Hope this helps!

Adrian

 

Adrian provides a great place to start. I would also add that it is helpful to understand what objectives the business is trying to accomplish with the restructuring.

RML (requirements modeling language) defines 4 categories of models, each with a bounding model.

Objectives models - help you to model the business objectives of the organization. The bounding model is a business objectives model which maps business objectives and business problems to high level features.

People models - help you to understand who the people are and what the people are trying to accomplish. An org chart bounds who you need to talk to to identify the process flows that adrian mentioned

System models - help you to understand the systems themselves. The bounding model is an ecosystem map which shows the relationships between systems.

Data models - help you to understand the data used in the system. The bounding model is a business data diagram (similar to an ERD but simpler) which helps you to understand the data relationships. Other data models include data flow (which adrian somewhat mentioned when he described understanding how things like spreadsheets are created).

You can read more about this in our visual modeling book or at our blog

Here is a link to a pdf that summarizes the models

http://www.seilevel.com/wp-content/uploads/RML-Language-for-Modeling-Software-Requirements1.pdf

The book discusses in more depth how to use the models together and how to integrate them into a process

http://www.amazon.com/Visual-Software-Requirements-Practices-Microsoft/dp/0735667721/ref=sr_1_1?ie=UTF8&qid=1347636671&sr=8-1&keywords=visual+models

 

 
New Post 9/15/2012 7:22 AM
User is offline Tony Markos
493 posts
5th Level Poster


Re: Business Analysis Initial Steps 

Hi:

Process modeling leads data modeling, so start there first. 

 A business system consists of software and/or computers.   Do not fall into the trap of thinking that to capture the behavior of automated processes requires a different technique than to capture the behavior of manual processes.    That is a forced, artificial partitioning, the main damage caused by such is that it retards integration efforts - especially on larger scale efforts.  Only one technique is needed.

Do not use process modeling techniques that try to steer you into prematurely thinking about solution.   Thinking solution too early is a sure way to derail essential requirements analysis.   In terms of BUSINESS analysis, its a data flow, not a message, its a process, not an object.  Leave thoughts of messages and objects to development staff.  Remeber, one of the most difficult parts of requirements analysis is to maintain a proper focus.  It has always been my experienced that BA's who are not strongly focused on the essentials largely miss them.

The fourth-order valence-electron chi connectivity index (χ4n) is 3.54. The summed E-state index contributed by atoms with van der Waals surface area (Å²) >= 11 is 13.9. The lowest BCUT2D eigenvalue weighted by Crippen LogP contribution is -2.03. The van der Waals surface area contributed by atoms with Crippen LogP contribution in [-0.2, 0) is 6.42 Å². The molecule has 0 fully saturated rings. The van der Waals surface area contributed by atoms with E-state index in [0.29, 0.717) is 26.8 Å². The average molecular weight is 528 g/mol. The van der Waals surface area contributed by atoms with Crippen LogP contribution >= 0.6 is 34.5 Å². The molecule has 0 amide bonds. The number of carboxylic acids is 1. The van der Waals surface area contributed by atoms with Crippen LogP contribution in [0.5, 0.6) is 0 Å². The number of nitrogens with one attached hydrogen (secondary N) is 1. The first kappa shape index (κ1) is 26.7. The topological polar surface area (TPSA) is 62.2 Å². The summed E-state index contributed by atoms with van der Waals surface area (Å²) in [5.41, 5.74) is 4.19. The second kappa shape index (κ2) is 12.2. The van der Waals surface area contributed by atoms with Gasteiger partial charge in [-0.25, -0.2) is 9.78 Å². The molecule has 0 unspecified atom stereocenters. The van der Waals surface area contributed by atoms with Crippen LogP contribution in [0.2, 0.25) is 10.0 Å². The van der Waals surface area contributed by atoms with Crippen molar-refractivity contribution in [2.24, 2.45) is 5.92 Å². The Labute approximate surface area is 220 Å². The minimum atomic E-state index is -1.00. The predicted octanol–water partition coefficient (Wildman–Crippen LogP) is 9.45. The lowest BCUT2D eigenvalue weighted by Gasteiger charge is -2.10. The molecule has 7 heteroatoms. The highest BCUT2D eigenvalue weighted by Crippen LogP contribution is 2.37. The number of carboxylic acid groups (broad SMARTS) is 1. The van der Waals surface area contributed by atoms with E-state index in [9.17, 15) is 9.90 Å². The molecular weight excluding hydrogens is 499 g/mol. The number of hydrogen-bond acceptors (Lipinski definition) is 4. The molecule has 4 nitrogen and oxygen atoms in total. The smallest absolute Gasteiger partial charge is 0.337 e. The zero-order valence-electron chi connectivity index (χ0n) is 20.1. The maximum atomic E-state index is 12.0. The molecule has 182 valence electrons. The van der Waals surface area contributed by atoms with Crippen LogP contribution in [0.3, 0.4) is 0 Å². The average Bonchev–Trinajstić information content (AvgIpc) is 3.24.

Start top down as much as possible, else, there is a real tendancy to "drown in an ocean of details".   But be aware: business systems at higher levels of abstraction (i.e., at the bigger picture level) are notorious for being non-sequential.  One can not model the non-sequential using a sequence dependent technique.   Many, including some of the "experts",  dispute this very imporportant point saying, in effect, you can, even at the top most levels, identify a sequence (including a start point).   Try to do such yourself.   If you can not, then try data flow diagrams (the only real non-sequential technique suitable for larger scale manual/automated systems behavior documentation).

In conjunction with top down analysis, a critical task is to model scope.   A context diagram is the way to go.

When you are modeling processes, think of the essentials.  A process is defined by it inpts and outputs, which are typically data flows. 

For identified data flows, start a data dictionary.   Not the techie type, but, simply, plain english definitions.   This is the primary input to your subsequent data modeling efforts.

Above all, do not let the techie  types steer you into thinking that requirements analysis requires understanding a bunch of techie stuff, including techie stuff related to how you will proceed in requirements analysis.   For a truely Agile approach, all you really need is a few higher level business oriented data flow diagrams, some entity relationship diagrams, and maybe some screen shots. You can leave all the detailed requirements and the techie stuff to be handled by the developers in coverstations.

Tony